HOW I LIVE NOW by Meg Rosoff

how i live now This Young Adult Dystopian book was written in 2004, and won the British Guardian Children’s Fiction Prize and the American Printz Award for young-adult literature.   Hmmmm.   Well, no accounting for taste.

I don’t know how I ended up with this book.  I generally don’t read YA stuff unless it is considered to be a classic, and I NEVER read dystopian stories, because I am much too much of a PollyAnna to want to consider the disgusting, horrific, scary and awful possible ways our world is going to hell in a Longaberger basket.   Daisies.  Hillsides.  Sound of Music.  Alps.  Blue skies.  Gentle zephyrs.  Yep, that’s me, dear ones.

OH!  I remember now.  My husband recommended it.  Well, he is a fan of dystopia, so that answers THAT.

Fifteen year old Daisy, whose mother died in Daisy’s childbirth, and who dislikes greatly her stepmother, who is now preggers, and has found a wonderful course of revenge on her father by developing a severe eating disorder, is sent by the folks to her aunt, (her mother’s sister) in England to stay for a while.   When Daisy arrives at the airport, she finds only her 12-year-old chain-smoking cousin Edmund, who apparently drove to the airport himself to pick her up.

This is her introduction to the cousins,which consist of  an odd and clingy fey child of nine, Piper,  and Edmund’s twin, Isaac, who talks only to animals, and the eldest, Osbert, the only one even within shouting distance of normal.  Aunt Penn is nowhere to be seen, somewhere off at her work.  She makes a brief appearance, only to whisk off again to Oslo for a conference, never to be seen again.   Daisy and cousin Edmund, who by the way also is telepathic,  embark on an intense incestuous sexual relationship, and pardon me all to hell, but I don’t care how poetically and lyrically it is all described, it’s still inappropriate incestuous underage sex, and I am too old and set in my ways to think it is beautiful or OK or anything else, especially for a young adult audience.  I can’t imagine how it got that Children’s Fiction Prize.

It is narrated in first person by Daisy, who speaks in Capitalized Words A Lot, which starts off being Cute and Nifty, and ends up being Tedious and Just Too Precious for Words.

The Missing Mum Situation is thought to be a boon by the kids, leaving them with money in the bank, and no adult to boss them around.   Peter Pan without the pirates.  Until the war starts.  Yep.  A terrorist attack in London seems far away and nothing to do with them, as they live far out in the country on their small farm.  But gradually it is clear that this is war, it is world wide, and the shortages begin, and so does the tough stuff.  They are forced out of their house by the army, and the book then becomes All About Survival.  Which is EXACTLY why I don’t read Dystopian Novels.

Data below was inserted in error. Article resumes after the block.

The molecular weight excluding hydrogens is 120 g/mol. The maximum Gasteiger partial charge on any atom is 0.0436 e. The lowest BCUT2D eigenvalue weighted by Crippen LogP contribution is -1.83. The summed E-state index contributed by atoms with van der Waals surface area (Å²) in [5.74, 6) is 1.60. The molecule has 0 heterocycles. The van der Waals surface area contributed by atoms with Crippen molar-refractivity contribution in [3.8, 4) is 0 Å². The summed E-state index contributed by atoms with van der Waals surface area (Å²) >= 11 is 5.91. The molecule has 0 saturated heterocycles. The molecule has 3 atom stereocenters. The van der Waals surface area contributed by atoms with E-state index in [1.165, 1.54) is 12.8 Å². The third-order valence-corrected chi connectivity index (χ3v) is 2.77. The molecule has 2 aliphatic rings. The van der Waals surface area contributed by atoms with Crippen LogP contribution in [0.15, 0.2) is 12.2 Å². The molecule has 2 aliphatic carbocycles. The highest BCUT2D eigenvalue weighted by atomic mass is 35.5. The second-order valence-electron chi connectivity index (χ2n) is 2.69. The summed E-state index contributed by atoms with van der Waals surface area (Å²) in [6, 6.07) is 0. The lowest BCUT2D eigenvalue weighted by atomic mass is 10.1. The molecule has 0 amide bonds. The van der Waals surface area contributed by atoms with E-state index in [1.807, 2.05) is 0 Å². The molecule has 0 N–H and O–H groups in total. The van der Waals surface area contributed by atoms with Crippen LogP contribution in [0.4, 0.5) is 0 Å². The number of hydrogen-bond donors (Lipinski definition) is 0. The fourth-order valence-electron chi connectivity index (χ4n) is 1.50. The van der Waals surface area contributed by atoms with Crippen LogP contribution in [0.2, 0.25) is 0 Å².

And just when it seems that All Is Lost, guess what!  She makes it back to the abandoned house, where, miracle of miracles, THE PHONE RINGS!!!, and it is her dad calling from America.  And guess another what!   He can pull strings and get her removed from this horrendous land and brought back home, where she spends a bit of time in a shrinkatorium, then moves out on her own.

Five years later, she returns to a Recovering Britain, and the house and the cousins, who are all Doing Fairly Well except for Edmund, who is a basket case after  working his disastrous way home only to find that She Had Gone Back to America and Left Him.  So she Determines To Stay and Make the Best of It, gradually Bringing Him Back to the Present, gradually Healing His Mind.   It’s How She Lives Now.

Oh, please.



3 comments on “HOW I LIVE NOW by Meg Rosoff

  1. Deb Atwood says:

    You made me Laugh, which was just in the news today as a Health benefit. So, Thank you. Do You like my random Capitalization? Alice Hoffman also has a cousin love book. Have you read it? I actually found myself motivated to look up first cousin marriage laws. In the US, they vary quite a bit from state to state. Aside from the ick factor, and barring any familial recessive diseases, there’s no genetic reason against it. However, for me as for you, the ick factor prevails. Still, I think I liked the book more than you did. I first listened to the audio version and later saw the movie. I did like the narrative voice of the novel though I missed out on the capital letters.

  2. Marti says:

    Deb, it is curious. I really liked the book as I was reading it. It was only after I had finished it and started thinking about it that I came to the conclusion that I really didn’t like it. Would I have liked it more without the Incestuous Cousins-In-Love angle? Probably. Maybe even if Edmund had been Daisy’s age. But a twelve year old boy? We all know twelve-year-old boys. They are not little men. They are still in the larval stage of humanness.

  3. Phoghat says:

    Not to everyone’s taste, but I enjoyed the book. Honest review as always

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